For one thing, it may help you prepare for a formal review by your manager, if your employer conducts these regularly.
For another, it could help you see yourself as your manager sees you -- and, thus, enable you to decide whether putting in for a promotion or raise is justified. At the very least, it can give you a feeling about areas you need to shore up to make you worthy of a better job or a pay increase in the future.
A self-appraisal will work best if you put it in writing. Think back and list your strengths and successes, your failures and weaknesses. Then, put your first draft aside for a day or two and come back to it, perhaps several times, until you are satisfied you have touched all bases.
To make such an appraisal worthwhile, though, you have to be honest with yourself. You have to look at yourself critically. Making excuses or glossing over faults will render the exercise meaningless, a waste of time.
But don't be too hard on yourself. You should make allowances for circumstances beyond your control -- as your manager probably would. Changing conditions or unforeseen developments could make it impossible to meet target dates. But don't let yourself off the hook too easily, either.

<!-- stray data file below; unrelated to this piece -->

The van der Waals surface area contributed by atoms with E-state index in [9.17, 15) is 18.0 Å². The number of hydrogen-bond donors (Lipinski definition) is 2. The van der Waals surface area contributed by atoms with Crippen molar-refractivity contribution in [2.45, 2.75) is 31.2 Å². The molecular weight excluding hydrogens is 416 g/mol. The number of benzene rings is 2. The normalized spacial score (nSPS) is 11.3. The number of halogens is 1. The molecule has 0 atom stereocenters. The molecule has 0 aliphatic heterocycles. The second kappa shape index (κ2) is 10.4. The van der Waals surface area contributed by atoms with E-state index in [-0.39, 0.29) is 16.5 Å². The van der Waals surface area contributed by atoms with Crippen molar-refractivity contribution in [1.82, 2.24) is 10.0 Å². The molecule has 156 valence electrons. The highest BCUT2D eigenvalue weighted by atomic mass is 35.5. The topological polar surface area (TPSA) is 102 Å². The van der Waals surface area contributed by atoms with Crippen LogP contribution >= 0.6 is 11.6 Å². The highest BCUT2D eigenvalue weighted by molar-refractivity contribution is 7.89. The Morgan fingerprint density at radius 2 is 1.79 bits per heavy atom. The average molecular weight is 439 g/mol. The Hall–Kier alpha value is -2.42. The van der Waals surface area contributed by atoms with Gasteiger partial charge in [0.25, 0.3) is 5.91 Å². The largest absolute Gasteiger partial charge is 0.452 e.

Here are the questions you should be asking:
Overall, how have you been doing your job? Have you lived up to your manager's -- and your own -- expectations? Have you been accomplishing what your job description calls for? Did you accept the responsibilities prescribed and did you fulfill them?
How did you do on major, specific assignments? Did you comply with all requirements? Did you meet all deadlines? Did you have to be prompted or reminded to get going?
Have you improved on the job, learned additional skills and taken on greater responsibilities?
What can -- or should -- you do in the future to improve your job performance? Be specific.
After you're finished, ask your manager for a few minutes for a private discussion of your job performance. See if this appraisal matches yours. If it does, you may be ready for bigger and better things. If it doesn't, you may want to do some rethinking about what you can do about any shortcomings that are pointed out.(c) 2001 The American Salesman
The views and opinions expressed in these articles do not necessarily reflect those of College Central Network, Inc. or its affiliates. Reference to any company, organization, product, or service does not constitute endorsement by College Central Network, Inc., its affiliates or associated companies. The information provided is not intended to replace the advice or guidance of your legal, financial, or medical professional.